Adware that displays and automatically clicks on advertisements in order to generate a profit for the developers has been discovered in as many as 340 Android apps available through the Google Play Store.

The latest round of malicious software to make it past the Google firewall is a family of adware known as GhostClicker. The adware makes use of two unique techniques that allow it to manipulate the device’s behavior.

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The first of GhostClicker’s tricks is splitting up its malicious code to avoid detection. The adware campaign spreads part of its code across the Google Mobile Services (GMS) application program interface (API) and Facebook Ad's software development kit (SDK). This allows it to bypass any security checks that might otherwise catch the threat before it got inside the walled garden of the Google Play Store.

GhostClicker’s second technique makes use of an anti-sandboxing check that prevents malware from running on a device. Sandboxes are virtual machines that are used to run and analyze code away from the operating system itself in order to find malware, and GhostClicker is able to disguise its intentions from such a check.

The methods of code camouflage have served the GhostClicker family well, as the adware has been active in apps available through the Google Play Store since August 2016, according to a report from security firm Trend Micro.

Over the course of the year that GhostClicker has been hiding in plain sight, the adware has evolved. The early iterations of the adware required administrative privileges on the device to operate, but versions currently populating the Google Play Store do not, allowing the adware to serve its purpose without drawing attention to itself with requests for permissions.

When on a device, GhostClicker targets advertisements served up via Google’s mobile-focused AdMob advertising platform—a relatively common platform for ad-clicking malware to target, as campaigns like Skyfin and Mapin have done in the past.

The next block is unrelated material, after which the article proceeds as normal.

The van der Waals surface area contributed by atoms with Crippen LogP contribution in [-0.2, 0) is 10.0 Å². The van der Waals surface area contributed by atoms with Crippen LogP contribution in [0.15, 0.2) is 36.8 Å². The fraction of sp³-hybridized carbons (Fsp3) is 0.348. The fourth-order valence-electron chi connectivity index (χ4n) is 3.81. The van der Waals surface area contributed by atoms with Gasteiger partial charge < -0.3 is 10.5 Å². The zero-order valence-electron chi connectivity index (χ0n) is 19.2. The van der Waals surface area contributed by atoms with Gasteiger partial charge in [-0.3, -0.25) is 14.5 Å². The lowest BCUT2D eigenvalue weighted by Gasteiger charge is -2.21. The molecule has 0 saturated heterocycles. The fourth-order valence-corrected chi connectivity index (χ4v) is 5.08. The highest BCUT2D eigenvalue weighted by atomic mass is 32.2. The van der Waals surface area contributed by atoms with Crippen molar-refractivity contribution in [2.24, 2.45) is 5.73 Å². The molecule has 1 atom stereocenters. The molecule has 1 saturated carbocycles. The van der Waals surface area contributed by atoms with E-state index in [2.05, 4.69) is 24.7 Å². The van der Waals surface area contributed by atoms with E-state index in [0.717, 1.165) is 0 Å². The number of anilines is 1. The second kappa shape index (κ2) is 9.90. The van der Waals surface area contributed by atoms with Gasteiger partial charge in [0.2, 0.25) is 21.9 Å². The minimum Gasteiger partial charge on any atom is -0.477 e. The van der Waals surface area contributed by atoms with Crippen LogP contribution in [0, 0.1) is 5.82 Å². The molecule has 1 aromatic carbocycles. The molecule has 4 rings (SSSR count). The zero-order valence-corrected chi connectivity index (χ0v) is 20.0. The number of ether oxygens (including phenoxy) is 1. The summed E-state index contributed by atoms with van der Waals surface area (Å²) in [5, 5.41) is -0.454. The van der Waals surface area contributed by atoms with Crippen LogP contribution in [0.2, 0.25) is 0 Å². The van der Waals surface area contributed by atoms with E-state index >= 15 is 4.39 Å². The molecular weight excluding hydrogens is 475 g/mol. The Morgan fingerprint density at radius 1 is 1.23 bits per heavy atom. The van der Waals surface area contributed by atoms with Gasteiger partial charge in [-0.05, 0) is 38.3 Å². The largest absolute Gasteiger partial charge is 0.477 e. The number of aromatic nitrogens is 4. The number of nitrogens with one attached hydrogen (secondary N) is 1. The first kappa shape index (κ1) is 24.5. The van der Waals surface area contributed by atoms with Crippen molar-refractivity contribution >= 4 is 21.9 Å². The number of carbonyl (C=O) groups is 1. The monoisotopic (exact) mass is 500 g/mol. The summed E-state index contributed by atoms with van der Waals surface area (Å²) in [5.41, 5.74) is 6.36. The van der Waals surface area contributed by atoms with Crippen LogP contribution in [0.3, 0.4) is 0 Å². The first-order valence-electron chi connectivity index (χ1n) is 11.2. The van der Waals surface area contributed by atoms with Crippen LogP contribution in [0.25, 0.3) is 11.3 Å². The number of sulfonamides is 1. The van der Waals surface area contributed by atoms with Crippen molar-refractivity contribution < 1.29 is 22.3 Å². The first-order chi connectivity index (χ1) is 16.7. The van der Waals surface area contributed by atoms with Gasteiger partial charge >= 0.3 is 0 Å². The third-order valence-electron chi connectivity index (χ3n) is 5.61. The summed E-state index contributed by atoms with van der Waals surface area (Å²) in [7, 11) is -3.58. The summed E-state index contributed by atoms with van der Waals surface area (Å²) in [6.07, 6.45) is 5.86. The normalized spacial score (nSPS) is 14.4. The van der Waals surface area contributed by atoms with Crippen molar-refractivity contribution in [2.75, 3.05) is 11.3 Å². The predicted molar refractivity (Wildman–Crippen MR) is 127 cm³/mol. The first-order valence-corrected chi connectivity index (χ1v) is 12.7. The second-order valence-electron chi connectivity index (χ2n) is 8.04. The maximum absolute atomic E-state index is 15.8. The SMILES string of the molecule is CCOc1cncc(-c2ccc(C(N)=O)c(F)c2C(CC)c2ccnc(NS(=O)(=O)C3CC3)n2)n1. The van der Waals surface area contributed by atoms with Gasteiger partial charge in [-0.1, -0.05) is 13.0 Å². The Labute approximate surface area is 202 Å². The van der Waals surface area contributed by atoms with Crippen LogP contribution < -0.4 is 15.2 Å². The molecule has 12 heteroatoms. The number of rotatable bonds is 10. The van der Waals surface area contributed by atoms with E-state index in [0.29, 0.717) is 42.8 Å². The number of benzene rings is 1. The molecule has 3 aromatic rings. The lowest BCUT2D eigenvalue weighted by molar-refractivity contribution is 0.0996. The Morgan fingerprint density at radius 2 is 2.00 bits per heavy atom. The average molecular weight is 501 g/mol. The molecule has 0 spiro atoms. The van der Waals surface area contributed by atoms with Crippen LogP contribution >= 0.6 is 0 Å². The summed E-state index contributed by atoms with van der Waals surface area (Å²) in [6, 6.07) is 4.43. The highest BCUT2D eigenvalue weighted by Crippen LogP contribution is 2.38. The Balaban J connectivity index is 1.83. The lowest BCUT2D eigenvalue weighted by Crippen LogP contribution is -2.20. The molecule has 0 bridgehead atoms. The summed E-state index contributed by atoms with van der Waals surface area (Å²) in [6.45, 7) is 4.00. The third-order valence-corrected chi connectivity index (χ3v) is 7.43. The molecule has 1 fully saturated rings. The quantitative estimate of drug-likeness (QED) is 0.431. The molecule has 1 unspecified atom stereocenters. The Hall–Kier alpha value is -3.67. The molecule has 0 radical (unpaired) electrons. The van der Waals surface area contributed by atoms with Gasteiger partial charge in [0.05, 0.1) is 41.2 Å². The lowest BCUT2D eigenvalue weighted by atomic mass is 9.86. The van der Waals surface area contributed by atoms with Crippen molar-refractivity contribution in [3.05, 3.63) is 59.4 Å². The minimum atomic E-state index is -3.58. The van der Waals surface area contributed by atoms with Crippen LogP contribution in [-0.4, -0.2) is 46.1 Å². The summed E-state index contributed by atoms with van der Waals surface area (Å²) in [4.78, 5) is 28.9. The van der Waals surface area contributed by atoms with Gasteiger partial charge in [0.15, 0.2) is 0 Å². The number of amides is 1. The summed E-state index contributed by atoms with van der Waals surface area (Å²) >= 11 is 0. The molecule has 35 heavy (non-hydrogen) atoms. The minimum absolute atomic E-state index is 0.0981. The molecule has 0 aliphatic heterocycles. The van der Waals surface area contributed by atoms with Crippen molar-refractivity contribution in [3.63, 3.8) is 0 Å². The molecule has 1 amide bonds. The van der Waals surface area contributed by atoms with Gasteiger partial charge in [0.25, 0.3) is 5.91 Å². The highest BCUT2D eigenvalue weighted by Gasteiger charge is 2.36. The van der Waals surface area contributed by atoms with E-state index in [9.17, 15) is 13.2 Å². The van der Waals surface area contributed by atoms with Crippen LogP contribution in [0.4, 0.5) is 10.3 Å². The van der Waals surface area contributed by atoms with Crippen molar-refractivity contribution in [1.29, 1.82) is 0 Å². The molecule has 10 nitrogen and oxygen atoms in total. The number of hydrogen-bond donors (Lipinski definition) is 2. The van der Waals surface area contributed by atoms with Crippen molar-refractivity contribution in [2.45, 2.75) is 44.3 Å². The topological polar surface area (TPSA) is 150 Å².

In addition to clicking on ads against the user’s wishes in order to generate revenue for the attackers, GhostClicker also partakes in affiliate schemes in which pop-ups and advertisements are displayed in order to try to redirect the user to other pages, including YouTube links, Google Play Store download pages and other locations.

The good news about GhostClicker, if there is any, is that it primarily driven by generating a profit for its creator by clicking ads. The malware isn’t interested in stealing a user’s personal information or login credentials—though that doesn’t mean people should just live with the malicious code on their device.

Perhaps the scariest part about GhostClicker is it’s difficult to tell if an apps contains the malicious code. While 340 apps aren’t that many in the sea of millions available in the Google Play Store, infected apps appear in just about every segment.

About 101 of the 340 known infected apps are still available to download and are posing as any number of legitimate apps. Everything from app cleaners, maintenance, file managers, barcode scanners, multimedia players and GPS navigation apps have been discovered to contain the adware.

While Google is likely to eventually remove most if not all of the infected apps over time, users should proceed with caution and keep an eye out for any suspicious activity that starts to occur on their device after downloading an app.